How do you know when you have a carpenter bee infestation, and what should you do?
Do you see the stain on the aluminum siding?
That is a sure sign there was a carpenter bee infestation in the past.
It might be current and active.
Sometimes I see 10 or 20 of these stains all along the underside of the fascia board along a roof.
These stains are created by carpenter bee spit and vomit.
If you clean it off and smell your rag, it smells like honey!
Well, of course! What do you think honey is?
Here is what a carpenter bee hole looks like.
Carpenter bee holes all look the same.
They are very round and about the size of your pinky.
The bees create a hole in the wood and then tunnels to the left and right. At the end of the tunnel they lay eggs. Then they drag in some form of food for the eggs when they hatch - another insect or two. The carpenter bee then dies leaving the next generation to happen.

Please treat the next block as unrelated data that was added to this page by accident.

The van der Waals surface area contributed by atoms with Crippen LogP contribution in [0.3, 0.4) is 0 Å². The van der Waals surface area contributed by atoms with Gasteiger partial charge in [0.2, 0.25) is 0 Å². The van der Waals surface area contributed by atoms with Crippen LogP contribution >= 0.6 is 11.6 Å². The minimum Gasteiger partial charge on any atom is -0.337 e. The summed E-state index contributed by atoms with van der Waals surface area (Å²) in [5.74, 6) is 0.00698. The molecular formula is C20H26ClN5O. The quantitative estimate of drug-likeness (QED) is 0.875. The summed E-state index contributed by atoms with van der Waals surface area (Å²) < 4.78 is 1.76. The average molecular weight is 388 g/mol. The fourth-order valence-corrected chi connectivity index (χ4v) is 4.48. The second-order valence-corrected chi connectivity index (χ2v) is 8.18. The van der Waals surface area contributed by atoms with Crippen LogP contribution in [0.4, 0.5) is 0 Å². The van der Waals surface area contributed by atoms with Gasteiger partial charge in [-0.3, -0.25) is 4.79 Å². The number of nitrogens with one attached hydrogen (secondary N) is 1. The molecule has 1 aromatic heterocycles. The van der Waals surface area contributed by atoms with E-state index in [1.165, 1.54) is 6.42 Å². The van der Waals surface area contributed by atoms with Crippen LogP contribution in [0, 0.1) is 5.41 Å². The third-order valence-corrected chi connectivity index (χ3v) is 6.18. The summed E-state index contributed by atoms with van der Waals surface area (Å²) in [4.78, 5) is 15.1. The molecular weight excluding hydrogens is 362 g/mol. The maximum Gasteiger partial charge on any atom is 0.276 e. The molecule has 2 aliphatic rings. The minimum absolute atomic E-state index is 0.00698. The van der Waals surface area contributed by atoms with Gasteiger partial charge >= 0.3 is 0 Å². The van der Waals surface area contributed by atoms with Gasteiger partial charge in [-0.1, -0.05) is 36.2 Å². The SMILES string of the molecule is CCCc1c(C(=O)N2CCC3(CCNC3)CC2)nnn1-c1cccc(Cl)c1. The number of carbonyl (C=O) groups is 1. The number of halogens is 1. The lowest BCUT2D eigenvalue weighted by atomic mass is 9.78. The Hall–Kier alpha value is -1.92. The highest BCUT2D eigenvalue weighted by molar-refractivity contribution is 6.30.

The next generation will do exactly the same thing. Over time you can have quite an infestation! And your wood can become very damaged.
When I see the holes (they happen on our daughter's wooden play set in the rear yard) I do this:
1. Spray in some insecticide
2. Fill the hole with caulking
When the bee returns home it sees all that, and gives up to go find another house to infest! Often carpenter bees pick out a house in a neighborhood and go at it! You have to pay attention to the stains and when you see them go into action yourself!
A carpenter bee looks like a bumble bee, but with a slightly more pointed hind end.
That image is just about life sized!
When you see them flying, often they will stay still in the air, especially as they examine something, like the side of your house! Once they find the perfect spot, they will go after it. They can create a hole in short order!
My recommendation: when you see the stains it means a hole is being worked on or already created. You should eliminate the bee's desire immediately. Spray the hole and fill it. That will quash the bee's desire and it will move on.